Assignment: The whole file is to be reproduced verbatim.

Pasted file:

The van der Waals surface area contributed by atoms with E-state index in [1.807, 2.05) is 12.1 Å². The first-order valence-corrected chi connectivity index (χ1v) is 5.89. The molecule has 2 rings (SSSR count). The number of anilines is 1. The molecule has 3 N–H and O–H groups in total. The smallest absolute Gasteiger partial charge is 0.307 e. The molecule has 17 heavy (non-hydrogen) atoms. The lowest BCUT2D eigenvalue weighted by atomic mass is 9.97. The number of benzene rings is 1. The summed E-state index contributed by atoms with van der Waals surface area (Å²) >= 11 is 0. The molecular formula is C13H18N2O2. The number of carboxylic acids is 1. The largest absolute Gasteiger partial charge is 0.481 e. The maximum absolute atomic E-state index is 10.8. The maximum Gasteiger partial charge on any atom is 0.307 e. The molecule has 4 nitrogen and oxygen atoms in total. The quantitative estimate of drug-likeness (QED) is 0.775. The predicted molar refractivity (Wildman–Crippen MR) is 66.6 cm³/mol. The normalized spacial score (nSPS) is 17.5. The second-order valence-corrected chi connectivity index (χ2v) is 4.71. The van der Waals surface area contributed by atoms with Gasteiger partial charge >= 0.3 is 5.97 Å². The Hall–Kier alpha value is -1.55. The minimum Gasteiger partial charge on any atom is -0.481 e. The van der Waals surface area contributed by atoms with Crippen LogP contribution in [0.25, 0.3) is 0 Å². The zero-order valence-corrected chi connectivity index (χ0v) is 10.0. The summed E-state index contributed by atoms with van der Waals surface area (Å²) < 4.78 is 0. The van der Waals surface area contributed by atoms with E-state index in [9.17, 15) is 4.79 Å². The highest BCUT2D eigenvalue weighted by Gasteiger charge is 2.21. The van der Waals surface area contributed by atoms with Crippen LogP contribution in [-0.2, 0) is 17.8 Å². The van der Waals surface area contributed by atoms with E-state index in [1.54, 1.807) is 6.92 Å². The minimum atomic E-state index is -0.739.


The van der Waals surface area contributed by atoms with E-state index in [1.807, 2.05) is 12.1 Å². The first-order valence-corrected chi connectivity index (χ1v) is 5.89. The molecule has 2 rings (SSSR count). The number of anilines is 1. The molecule has 3 N–H and O–H groups in total. The smallest absolute Gasteiger partial charge is 0.307 e. The molecule has 17 heavy (non-hydrogen) atoms. The lowest BCUT2D eigenvalue weighted by atomic mass is 9.97. The number of benzene rings is 1. The summed E-state index contributed by atoms with van der Waals surface area (Å²) >= 11 is 0. The molecular formula is C13H18N2O2. The number of carboxylic acids is 1. The largest absolute Gasteiger partial charge is 0.481 e. The maximum absolute atomic E-state index is 10.8. The maximum Gasteiger partial charge on any atom is 0.307 e. The molecule has 4 nitrogen and oxygen atoms in total. The quantitative estimate of drug-likeness (QED) is 0.775. The predicted molar refractivity (Wildman–Crippen MR) is 66.6 cm³/mol. The normalized spacial score (nSPS) is 17.5. The second-order valence-corrected chi connectivity index (χ2v) is 4.71. The van der Waals surface area contributed by atoms with Gasteiger partial charge >= 0.3 is 5.97 Å². The Hall–Kier alpha value is -1.55. The minimum Gasteiger partial charge on any atom is -0.481 e. The van der Waals surface area contributed by atoms with Crippen LogP contribution in [0.25, 0.3) is 0 Å². The zero-order valence-corrected chi connectivity index (χ0v) is 10.0. The summed E-state index contributed by atoms with van der Waals surface area (Å²) < 4.78 is 0. The van der Waals surface area contributed by atoms with E-state index in [9.17, 15) is 4.79 Å². The highest BCUT2D eigenvalue weighted by Gasteiger charge is 2.21. The van der Waals surface area contributed by atoms with Crippen LogP contribution in [-0.2, 0) is 17.8 Å². The van der Waals surface area contributed by atoms with E-state index in [1.54, 1.807) is 6.92 Å². The minimum atomic E-state index is -0.739.